I walked into the bar and there was Trev standing in front of a giant screen showing Germany v. Italy and chatting up two overawed teenage girls with his usual aplomb and startling frankness. Pleased to see me after all this time, he dismissed them with a kind word and we went to the bar to start drinking. He had voted to leave, he said.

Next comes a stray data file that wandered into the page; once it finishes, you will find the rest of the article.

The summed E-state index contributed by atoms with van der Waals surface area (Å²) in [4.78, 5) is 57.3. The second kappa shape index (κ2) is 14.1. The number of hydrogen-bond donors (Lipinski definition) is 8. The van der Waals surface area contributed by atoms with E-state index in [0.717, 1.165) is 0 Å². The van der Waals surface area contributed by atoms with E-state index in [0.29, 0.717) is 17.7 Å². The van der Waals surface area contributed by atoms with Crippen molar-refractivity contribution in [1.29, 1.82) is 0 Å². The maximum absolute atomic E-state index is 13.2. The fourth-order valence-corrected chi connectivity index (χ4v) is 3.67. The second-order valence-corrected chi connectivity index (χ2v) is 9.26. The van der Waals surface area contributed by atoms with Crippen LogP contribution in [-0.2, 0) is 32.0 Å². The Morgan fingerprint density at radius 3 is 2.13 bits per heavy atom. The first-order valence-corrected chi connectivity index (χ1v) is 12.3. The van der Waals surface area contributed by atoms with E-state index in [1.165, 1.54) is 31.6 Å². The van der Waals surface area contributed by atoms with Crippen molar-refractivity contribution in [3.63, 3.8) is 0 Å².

Then his cousin Danny came in with Tina, Danny’s latest, with whom he is head-over-heels in love. Danny falling in love with someone has been a big shock to the local community, and it was indeed sad to see him so abjectly enamoured with my own eyes. ‘Since I fell 30 feet off the side of a house and landed on my head, I haven’t been the same bloody bloke, Jer,’ said Danny, perhaps feeling that I was owed an explanation. ‘And my memory is shocking. I can’t remember what happened two minutes ago.’ Danny had voted to remain. Tina said that her short-term memory was also shot to bits. Tina works in the café at Asda and she was wearing her Asda fleece. She bungs a customer’s meal in the microwave, she said, then she goes away with the fairies and forgets about it. Yesterday she had a formal warning from the store manager about her plated nuclear disasters. Her customers rarely complain, however, and she loves them dearly — and she loves working in the café at Asda. Did she vote to stay or leave, I asked her? She couldn’t remember. She had gone into the booth with nothing arranged in her mind. She thinks she might have voted to leave. I wandered over to the giant screen to watch the penalty shoot-out. The misses were farcical.